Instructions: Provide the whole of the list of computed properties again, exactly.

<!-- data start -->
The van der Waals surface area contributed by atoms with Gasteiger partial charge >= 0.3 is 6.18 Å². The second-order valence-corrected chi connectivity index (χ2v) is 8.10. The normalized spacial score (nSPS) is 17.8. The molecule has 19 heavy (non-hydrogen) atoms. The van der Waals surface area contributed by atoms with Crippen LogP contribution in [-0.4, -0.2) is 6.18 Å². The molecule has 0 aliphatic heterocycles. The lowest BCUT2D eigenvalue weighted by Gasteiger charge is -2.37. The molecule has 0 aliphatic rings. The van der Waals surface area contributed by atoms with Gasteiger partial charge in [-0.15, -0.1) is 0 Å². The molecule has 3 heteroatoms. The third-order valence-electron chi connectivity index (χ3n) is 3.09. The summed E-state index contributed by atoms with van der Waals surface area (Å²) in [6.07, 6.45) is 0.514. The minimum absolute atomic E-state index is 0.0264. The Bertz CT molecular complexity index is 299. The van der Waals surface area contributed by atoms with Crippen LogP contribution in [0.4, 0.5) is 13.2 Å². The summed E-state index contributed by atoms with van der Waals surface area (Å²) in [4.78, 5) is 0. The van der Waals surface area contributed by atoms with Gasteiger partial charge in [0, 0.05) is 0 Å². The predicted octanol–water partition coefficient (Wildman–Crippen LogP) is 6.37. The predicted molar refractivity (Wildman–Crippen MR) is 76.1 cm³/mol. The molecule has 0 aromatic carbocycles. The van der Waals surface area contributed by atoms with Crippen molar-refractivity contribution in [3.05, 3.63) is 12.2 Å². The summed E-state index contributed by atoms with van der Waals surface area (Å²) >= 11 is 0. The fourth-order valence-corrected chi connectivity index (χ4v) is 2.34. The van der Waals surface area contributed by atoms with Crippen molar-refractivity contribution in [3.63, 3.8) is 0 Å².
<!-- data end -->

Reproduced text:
The van der Waals surface area contributed by atoms with Gasteiger partial charge >= 0.3 is 6.18 Å². The second-order valence-corrected chi connectivity index (χ2v) is 8.10. The normalized spacial score (nSPS) is 17.8. The molecule has 19 heavy (non-hydrogen) atoms. The van der Waals surface area contributed by atoms with Crippen LogP contribution in [-0.4, -0.2) is 6.18 Å². The molecule has 0 aliphatic heterocycles. The lowest BCUT2D eigenvalue weighted by Gasteiger charge is -2.37. The molecule has 0 aliphatic rings. The van der Waals surface area contributed by atoms with Gasteiger partial charge in [-0.15, -0.1) is 0 Å². The molecule has 3 heteroatoms. The third-order valence-electron chi connectivity index (χ3n) is 3.09. The summed E-state index contributed by atoms with van der Waals surface area (Å²) in [6.07, 6.45) is 0.514. The minimum absolute atomic E-state index is 0.0264. The Bertz CT molecular complexity index is 299. The van der Waals surface area contributed by atoms with Crippen LogP contribution in [0.4, 0.5) is 13.2 Å². The summed E-state index contributed by atoms with van der Waals surface area (Å²) in [4.78, 5) is 0. The van der Waals surface area contributed by atoms with Gasteiger partial charge in [0, 0.05) is 0 Å². The predicted octanol–water partition coefficient (Wildman–Crippen LogP) is 6.37. The predicted molar refractivity (Wildman–Crippen MR) is 76.1 cm³/mol. The molecule has 0 aromatic carbocycles. The van der Waals surface area contributed by atoms with Crippen molar-refractivity contribution in [3.05, 3.63) is 12.2 Å². The summed E-state index contributed by atoms with van der Waals surface area (Å²) >= 11 is 0. The fourth-order valence-corrected chi connectivity index (χ4v) is 2.34. The van der Waals surface area contributed by atoms with Crippen molar-refractivity contribution in [3.63, 3.8) is 0 Å².